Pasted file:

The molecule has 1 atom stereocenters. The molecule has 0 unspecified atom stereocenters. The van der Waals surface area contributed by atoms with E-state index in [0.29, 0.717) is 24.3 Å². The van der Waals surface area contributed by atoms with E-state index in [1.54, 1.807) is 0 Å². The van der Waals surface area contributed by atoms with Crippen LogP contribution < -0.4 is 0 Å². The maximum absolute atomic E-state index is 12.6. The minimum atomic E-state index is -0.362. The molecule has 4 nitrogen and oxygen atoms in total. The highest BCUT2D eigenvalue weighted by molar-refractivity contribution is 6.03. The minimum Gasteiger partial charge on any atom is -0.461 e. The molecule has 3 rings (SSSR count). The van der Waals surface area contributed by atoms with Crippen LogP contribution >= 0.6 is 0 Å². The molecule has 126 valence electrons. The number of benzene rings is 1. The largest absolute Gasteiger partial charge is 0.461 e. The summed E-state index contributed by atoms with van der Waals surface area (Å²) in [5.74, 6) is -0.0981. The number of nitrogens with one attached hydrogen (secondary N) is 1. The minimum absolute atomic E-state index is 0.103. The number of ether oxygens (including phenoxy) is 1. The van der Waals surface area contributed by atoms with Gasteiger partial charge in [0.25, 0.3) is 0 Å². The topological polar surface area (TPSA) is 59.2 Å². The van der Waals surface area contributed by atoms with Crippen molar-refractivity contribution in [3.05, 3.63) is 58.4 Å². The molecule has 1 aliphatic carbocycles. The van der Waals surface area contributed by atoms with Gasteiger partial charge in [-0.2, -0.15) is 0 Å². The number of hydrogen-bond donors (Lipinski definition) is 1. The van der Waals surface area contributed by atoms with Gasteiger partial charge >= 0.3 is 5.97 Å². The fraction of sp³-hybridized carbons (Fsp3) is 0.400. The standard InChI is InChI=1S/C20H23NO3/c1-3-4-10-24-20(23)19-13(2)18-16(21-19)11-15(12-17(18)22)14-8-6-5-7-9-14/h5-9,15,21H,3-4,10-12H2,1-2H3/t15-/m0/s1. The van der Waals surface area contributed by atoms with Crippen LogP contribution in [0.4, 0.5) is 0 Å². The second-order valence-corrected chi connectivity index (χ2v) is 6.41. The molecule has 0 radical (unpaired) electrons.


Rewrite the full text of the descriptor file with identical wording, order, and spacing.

The molecule has 1 atom stereocenters. The molecule has 0 unspecified atom stereocenters. The van der Waals surface area contributed by atoms with E-state index in [0.29, 0.717) is 24.3 Å². The van der Waals surface area contributed by atoms with E-state index in [1.54, 1.807) is 0 Å². The van der Waals surface area contributed by atoms with Crippen LogP contribution < -0.4 is 0 Å². The maximum absolute atomic E-state index is 12.6. The minimum atomic E-state index is -0.362. The molecule has 4 nitrogen and oxygen atoms in total. The highest BCUT2D eigenvalue weighted by molar-refractivity contribution is 6.03. The minimum Gasteiger partial charge on any atom is -0.461 e. The molecule has 3 rings (SSSR count). The van der Waals surface area contributed by atoms with Crippen LogP contribution >= 0.6 is 0 Å². The molecule has 126 valence electrons. The number of benzene rings is 1. The largest absolute Gasteiger partial charge is 0.461 e. The summed E-state index contributed by atoms with van der Waals surface area (Å²) in [5.74, 6) is -0.0981. The number of nitrogens with one attached hydrogen (secondary N) is 1. The minimum absolute atomic E-state index is 0.103. The number of ether oxygens (including phenoxy) is 1. The van der Waals surface area contributed by atoms with Gasteiger partial charge in [0.25, 0.3) is 0 Å². The topological polar surface area (TPSA) is 59.2 Å². The van der Waals surface area contributed by atoms with Crippen molar-refractivity contribution in [3.05, 3.63) is 58.4 Å². The molecule has 1 aliphatic carbocycles. The van der Waals surface area contributed by atoms with Gasteiger partial charge in [-0.2, -0.15) is 0 Å². The number of hydrogen-bond donors (Lipinski definition) is 1. The van der Waals surface area contributed by atoms with Gasteiger partial charge >= 0.3 is 5.97 Å². The fraction of sp³-hybridized carbons (Fsp3) is 0.400. The standard InChI is InChI=1S/C20H23NO3/c1-3-4-10-24-20(23)19-13(2)18-16(21-19)11-15(12-17(18)22)14-8-6-5-7-9-14/h5-9,15,21H,3-4,10-12H2,1-2H3/t15-/m0/s1. The van der Waals surface area contributed by atoms with Crippen LogP contribution in [0.4, 0.5) is 0 Å². The second-order valence-corrected chi connectivity index (χ2v) is 6.41. The molecule has 0 radical (unpaired) electrons.